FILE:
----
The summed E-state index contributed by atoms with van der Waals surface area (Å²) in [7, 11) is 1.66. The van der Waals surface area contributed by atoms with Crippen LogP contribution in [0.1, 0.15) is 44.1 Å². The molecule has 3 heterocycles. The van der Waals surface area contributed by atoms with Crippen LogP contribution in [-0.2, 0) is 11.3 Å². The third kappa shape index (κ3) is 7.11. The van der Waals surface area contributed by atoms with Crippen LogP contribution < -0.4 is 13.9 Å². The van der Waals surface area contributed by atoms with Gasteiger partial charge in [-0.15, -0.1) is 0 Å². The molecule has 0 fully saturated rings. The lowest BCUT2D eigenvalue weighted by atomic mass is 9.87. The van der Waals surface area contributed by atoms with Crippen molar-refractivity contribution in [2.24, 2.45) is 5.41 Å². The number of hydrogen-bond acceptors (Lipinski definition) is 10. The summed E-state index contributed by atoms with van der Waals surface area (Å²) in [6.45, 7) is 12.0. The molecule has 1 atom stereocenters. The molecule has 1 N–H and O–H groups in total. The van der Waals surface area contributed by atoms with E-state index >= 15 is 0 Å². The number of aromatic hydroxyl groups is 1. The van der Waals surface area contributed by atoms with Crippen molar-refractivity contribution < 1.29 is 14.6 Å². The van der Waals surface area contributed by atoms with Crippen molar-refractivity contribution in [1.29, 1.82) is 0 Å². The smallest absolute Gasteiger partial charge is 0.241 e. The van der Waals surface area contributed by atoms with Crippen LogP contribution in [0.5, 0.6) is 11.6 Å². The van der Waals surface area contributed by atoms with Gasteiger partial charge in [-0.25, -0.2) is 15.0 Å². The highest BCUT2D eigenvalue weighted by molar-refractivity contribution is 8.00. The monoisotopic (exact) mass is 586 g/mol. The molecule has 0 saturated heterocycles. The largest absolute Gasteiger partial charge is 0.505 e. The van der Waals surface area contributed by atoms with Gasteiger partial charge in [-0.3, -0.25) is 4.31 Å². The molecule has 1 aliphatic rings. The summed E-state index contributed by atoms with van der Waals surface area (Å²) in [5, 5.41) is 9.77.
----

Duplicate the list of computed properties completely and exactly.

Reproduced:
The summed E-state index contributed by atoms with van der Waals surface area (Å²) in [7, 11) is 1.66. The van der Waals surface area contributed by atoms with Crippen LogP contribution in [0.1, 0.15) is 44.1 Å². The molecule has 3 heterocycles. The van der Waals surface area contributed by atoms with Crippen LogP contribution in [-0.2, 0) is 11.3 Å². The third kappa shape index (κ3) is 7.11. The van der Waals surface area contributed by atoms with Crippen LogP contribution < -0.4 is 13.9 Å². The van der Waals surface area contributed by atoms with Gasteiger partial charge in [-0.15, -0.1) is 0 Å². The molecule has 0 fully saturated rings. The lowest BCUT2D eigenvalue weighted by atomic mass is 9.87. The van der Waals surface area contributed by atoms with Crippen molar-refractivity contribution in [2.24, 2.45) is 5.41 Å². The number of hydrogen-bond acceptors (Lipinski definition) is 10. The summed E-state index contributed by atoms with van der Waals surface area (Å²) in [6.45, 7) is 12.0. The molecule has 1 atom stereocenters. The molecule has 1 N–H and O–H groups in total. The van der Waals surface area contributed by atoms with E-state index >= 15 is 0 Å². The number of aromatic hydroxyl groups is 1. The van der Waals surface area contributed by atoms with Crippen molar-refractivity contribution < 1.29 is 14.6 Å². The van der Waals surface area contributed by atoms with Crippen molar-refractivity contribution in [1.29, 1.82) is 0 Å². The smallest absolute Gasteiger partial charge is 0.241 e. The van der Waals surface area contributed by atoms with Crippen LogP contribution in [0.5, 0.6) is 11.6 Å². The van der Waals surface area contributed by atoms with Gasteiger partial charge in [-0.25, -0.2) is 15.0 Å². The highest BCUT2D eigenvalue weighted by molar-refractivity contribution is 8.00. The monoisotopic (exact) mass is 586 g/mol. The molecule has 0 saturated heterocycles. The largest absolute Gasteiger partial charge is 0.505 e. The van der Waals surface area contributed by atoms with Gasteiger partial charge in [-0.3, -0.25) is 4.31 Å². The molecule has 1 aliphatic rings. The summed E-state index contributed by atoms with van der Waals surface area (Å²) in [5, 5.41) is 9.77.